Saturday, October 5, 2013

Twins and a Job Reference 1893

I came across a cabinet portrait today taken by Clintock & Harper in Jackson Tennessee of two babies. It's annotated with the names William Freeman and James Rhodes Blackard. The name Blackard seemed familiar.  I do a lot of cemetery transcription and documenting graves on Findagrave and I recalled the Blackard family at Riverside Cemetery in Jackson. 

But even before that it seemed familiar and it was.  We have a letter from J.W. Blackard to Fannie Moran dated April 4 1893.  Fannie was looking for work and needed letters of recommendation.  James Washington Blackard of Jackson was writing back to say sure thing, be happy to give you a good recommendation.  

Dr. James Washington Blackard was a president emeritus of Lambuth College at Jackson Tennessee.  He was also a leader in the Methodist Episcopal Church, South, Memphis Conference.  Educated at Union University he received a BA in 1882 and in 1900 the doctor of divinity was conferred at Young Harris College in Georgia.  He was ordained in 1885 and held pastorates throughout West Tennessee including Dresden which is probably where the association with the Moran family began.  He retired in 1935 but by no means slowed down and continued to be active in the church til his death in 1938.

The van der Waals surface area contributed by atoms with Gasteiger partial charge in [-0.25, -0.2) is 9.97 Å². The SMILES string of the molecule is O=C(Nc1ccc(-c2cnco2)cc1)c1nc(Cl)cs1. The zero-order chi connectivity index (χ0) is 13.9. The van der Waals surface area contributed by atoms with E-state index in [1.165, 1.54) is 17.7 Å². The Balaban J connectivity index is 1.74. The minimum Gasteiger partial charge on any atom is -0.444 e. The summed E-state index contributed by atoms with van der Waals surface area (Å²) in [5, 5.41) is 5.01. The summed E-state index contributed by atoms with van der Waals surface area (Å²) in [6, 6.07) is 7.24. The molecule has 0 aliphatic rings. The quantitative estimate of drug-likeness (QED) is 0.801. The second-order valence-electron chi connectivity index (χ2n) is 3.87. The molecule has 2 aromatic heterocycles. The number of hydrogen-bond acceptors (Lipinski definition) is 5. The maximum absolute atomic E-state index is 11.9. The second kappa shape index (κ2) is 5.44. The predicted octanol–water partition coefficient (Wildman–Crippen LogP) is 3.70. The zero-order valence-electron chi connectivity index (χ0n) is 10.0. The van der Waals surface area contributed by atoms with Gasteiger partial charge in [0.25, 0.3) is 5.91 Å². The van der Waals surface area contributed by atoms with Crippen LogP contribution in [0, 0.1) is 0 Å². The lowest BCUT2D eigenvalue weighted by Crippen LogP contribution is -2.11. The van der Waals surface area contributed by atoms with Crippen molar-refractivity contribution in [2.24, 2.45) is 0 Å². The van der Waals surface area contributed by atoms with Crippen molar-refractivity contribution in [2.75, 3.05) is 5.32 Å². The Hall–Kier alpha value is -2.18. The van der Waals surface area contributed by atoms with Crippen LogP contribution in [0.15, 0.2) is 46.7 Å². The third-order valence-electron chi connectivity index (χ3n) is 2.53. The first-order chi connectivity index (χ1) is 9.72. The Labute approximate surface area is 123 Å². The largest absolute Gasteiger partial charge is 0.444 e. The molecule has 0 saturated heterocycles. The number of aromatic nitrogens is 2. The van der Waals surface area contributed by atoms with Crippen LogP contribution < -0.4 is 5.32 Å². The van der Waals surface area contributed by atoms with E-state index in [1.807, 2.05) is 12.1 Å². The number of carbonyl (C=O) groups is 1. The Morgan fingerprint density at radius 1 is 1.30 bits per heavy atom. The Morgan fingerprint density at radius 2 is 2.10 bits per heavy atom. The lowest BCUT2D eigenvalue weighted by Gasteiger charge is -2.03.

He married Louisa Francis White in 1883 and they had six boys and one girl.  He was the son of Sheriff Wiley Freeman Blackard and Teresa Matilda Wiley.  

The twins, William Freeman Blackard and James Rhodes Blackard, were born on June 29 1893 in Somerville Tennessee just a few months after he wrote the letter Fannie..  James died the following year on August 8 1894 in Jackson Tennessee.  His twin brother William went on to have a long life and followed in his father's footsteps by becoming a Methodist Minister.  He married Edith Crawley Warren and they lived in Johnston City Tennessee are interred at Monte Vista Memorial Park.  On a side note their daughter Edith married Aubrey U. Meadows of Bristol, Tennessee.  He was employed in the chemicals division at Eastman Kodak and ironically James Henderson Moran was also employed at Eastman after he moved his family to east Tennessee!  I wouldn't be surprised if Jim knew Aubrey.

Here's the letter from Dr. J.W. Blackard to Fannie:

Somerville Tenn
April 4, 1893

Miss Fannie Moran
    Nashville Tenn.

My Dear Friend:
  You must excuse my delay in answering your letter.  I have been busy in a revival meeting lasting two weeks.  My time has been completely occupied.  So you are destined to be a Pedigogue and "teach the young idea how to shoot."  I think if I were you I would about as soon marry a Methodist preacher as to become a school teacher.